Preposition: She walked <in, into> the living room.

jjshell

Member
France - French
Hello,

Could you cinfirm that I am not mistaking the meaning of the prepositions in the following sentences:

1. "She walked in the living room"
does not necessarily mean that she enters the room, she could be pacing around inside of the living room, or just moving from one point to the other inside of the room. Correct?
Question: could we use the preposition "in" to mean that she enters the room?

2. "She walked into the living room"
implies that she enters the room, that she walks in through the door (granted that there's a door, of course). Correct?

:)
 
  • Joobs

    Banned
    Glasgow, Scotland - English
    Hello,

    Could you cinfirm that I am not mistaking the meaning of the prepositions in the following sentences:

    1. "She walked in the living room"
    does not necessarily mean that she enters the room, she could be pacing around inside of the living room, or just moving from one point to the other inside of the room. Correct?
    "In" does not convey the meaning "she enters the room" it would be into.

    Walking within the room would use "around", as in:

    "She walked around the living room"
    Question: could we use the preposition "in" to mean that she enters the room?

    2. "She walked into the living room"
    implies that she enters the room, that she walks in through the door (granted that there's a door, of course). Correct?
    Yes - How she gets in is immaterial. Obviously she has done so, therefore we assume there was a way.

    :)
     

    panjandrum

    Lapsed Moderator
    English-Ireland (top end)
    ... she walked in the room ...

    I agree with Joobs - for entering the room, I would use into; for walking inside the room I wouldn't use in, I'd think of something else - like around.

    But a haunting memory from the sixties made me look for the lyrics:
    When you walk in the room
    ... where it is clear that in is being used in place of into.

    So I went off to see if this is often used, or was it just The Searchers doing the usual lyric trick of mangling words to fit the rhythm. It's not used as often as walked into the room, but it's certainly used with that meaning.

    So if you hear walked in the room, it's probably safe to assume it means walked into the room - but it's also probably best to avoid using it :)

    (The OED lists in=into at definition #31 - but there are no examples less than 200 years old.)
     

    Joobs

    Banned
    Glasgow, Scotland - English
    ... she walked in the room ...

    I agree with Joobs - for entering the room, I would use into; for walking inside the room I wouldn't use in, I'd think of something else - like around.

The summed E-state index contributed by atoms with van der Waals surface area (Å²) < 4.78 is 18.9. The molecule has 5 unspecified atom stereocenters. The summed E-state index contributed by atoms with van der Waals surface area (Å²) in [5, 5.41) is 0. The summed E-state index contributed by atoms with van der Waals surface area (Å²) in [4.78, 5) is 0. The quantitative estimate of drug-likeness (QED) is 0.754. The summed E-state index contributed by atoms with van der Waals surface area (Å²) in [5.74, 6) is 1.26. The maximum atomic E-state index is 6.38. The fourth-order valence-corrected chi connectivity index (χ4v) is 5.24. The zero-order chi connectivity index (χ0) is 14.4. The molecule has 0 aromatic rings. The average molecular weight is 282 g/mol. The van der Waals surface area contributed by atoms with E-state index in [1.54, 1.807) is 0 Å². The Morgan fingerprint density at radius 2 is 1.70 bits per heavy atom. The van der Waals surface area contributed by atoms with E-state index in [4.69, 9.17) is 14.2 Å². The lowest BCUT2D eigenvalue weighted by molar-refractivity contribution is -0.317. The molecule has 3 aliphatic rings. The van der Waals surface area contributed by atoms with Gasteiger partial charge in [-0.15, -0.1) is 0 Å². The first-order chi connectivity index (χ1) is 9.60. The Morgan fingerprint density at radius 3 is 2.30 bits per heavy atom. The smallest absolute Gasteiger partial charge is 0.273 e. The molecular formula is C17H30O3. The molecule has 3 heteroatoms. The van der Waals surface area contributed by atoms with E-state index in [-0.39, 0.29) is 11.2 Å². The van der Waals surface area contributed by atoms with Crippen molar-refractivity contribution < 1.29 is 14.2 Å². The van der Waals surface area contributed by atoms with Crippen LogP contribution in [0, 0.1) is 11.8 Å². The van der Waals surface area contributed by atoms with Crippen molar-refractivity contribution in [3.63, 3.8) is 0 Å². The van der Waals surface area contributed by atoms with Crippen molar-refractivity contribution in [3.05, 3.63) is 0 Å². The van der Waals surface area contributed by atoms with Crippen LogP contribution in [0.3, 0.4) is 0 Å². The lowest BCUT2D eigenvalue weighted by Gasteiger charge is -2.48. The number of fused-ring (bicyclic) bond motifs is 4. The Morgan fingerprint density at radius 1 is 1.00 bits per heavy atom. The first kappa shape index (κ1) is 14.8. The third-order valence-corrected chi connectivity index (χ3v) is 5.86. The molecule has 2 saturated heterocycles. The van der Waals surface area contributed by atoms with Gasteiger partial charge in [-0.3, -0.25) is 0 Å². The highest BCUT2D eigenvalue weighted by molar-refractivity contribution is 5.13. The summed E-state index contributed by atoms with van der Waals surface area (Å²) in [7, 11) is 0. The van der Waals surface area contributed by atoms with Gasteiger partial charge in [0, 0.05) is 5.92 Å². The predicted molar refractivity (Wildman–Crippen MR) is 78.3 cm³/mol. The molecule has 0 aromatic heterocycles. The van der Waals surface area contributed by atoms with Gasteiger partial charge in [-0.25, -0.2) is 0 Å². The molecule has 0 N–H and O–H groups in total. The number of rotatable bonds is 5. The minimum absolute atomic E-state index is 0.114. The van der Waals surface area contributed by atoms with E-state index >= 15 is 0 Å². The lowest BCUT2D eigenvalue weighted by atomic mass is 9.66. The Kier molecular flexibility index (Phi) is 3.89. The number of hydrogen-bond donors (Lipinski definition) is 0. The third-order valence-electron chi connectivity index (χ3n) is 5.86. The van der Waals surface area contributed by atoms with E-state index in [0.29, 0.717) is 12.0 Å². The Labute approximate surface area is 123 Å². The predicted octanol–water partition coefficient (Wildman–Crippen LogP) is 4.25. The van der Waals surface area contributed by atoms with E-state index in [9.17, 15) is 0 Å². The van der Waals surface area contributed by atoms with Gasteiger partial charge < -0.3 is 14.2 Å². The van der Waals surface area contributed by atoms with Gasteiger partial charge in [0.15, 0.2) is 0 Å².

(The OED lists in=into at definition #31 - but there are no examples less than 200 years old.)
    I agree with you here. Technically "in" could be used instead of "into" but it is very uncommon and rather frowned upon nowadays. The only time it is used is when "in" sounds/reads better than "into". And that isn't often.
     

    The Slippery Slide

    Senior Member
    Britain
    Panjandrum is right. People do often say "walk in the room" to mean entering. It is certainly common in Britain, and my American friends also say it. Maybe it's not used everywhere, though.

    People just trust that context will make clear what they mean.

    However, if we were talking about someone just pacing around inside the room, it is very unlikely that we would say "walking in the room". Partly because of the possible ambiguity, and partly because it's easier to say "walking around the room". "Walking in . . ." is used when walking is the main activity, such as "walking in the hills". It is very unlikely that a person would be doing this kind of activity in a room, taking a tour of the armchairs and stopping for a picnic.
     

    Joobs

    Banned
    Glasgow, Scotland - English
    An example of when "in" can be used as substitution for "into":

    "Plane crashes in reservoir" (As a headline in a paper for instance).
     

    hy003002

    Member
    Alexandria, Egypt. Arabic
    Hello panjandrum,
    I once read that, in such sentences, 'in' and 'on' are static, while 'into' and 'onto' are dynamic.

    The pen is on the desk.
    Put your pen onto the desk.

    How far is it correct?
     

    panjandrum

    Lapsed Moderator
    English-Ireland (top end)
    I'm not sure that dynamic and static are quite right.

    But you are right in expecting into and onto to reflect two different locations.

    Movement in, or on X is restricted to X.

    Movement into, or onto X presumes that there is another place, Y, from which we are moving to X.
     
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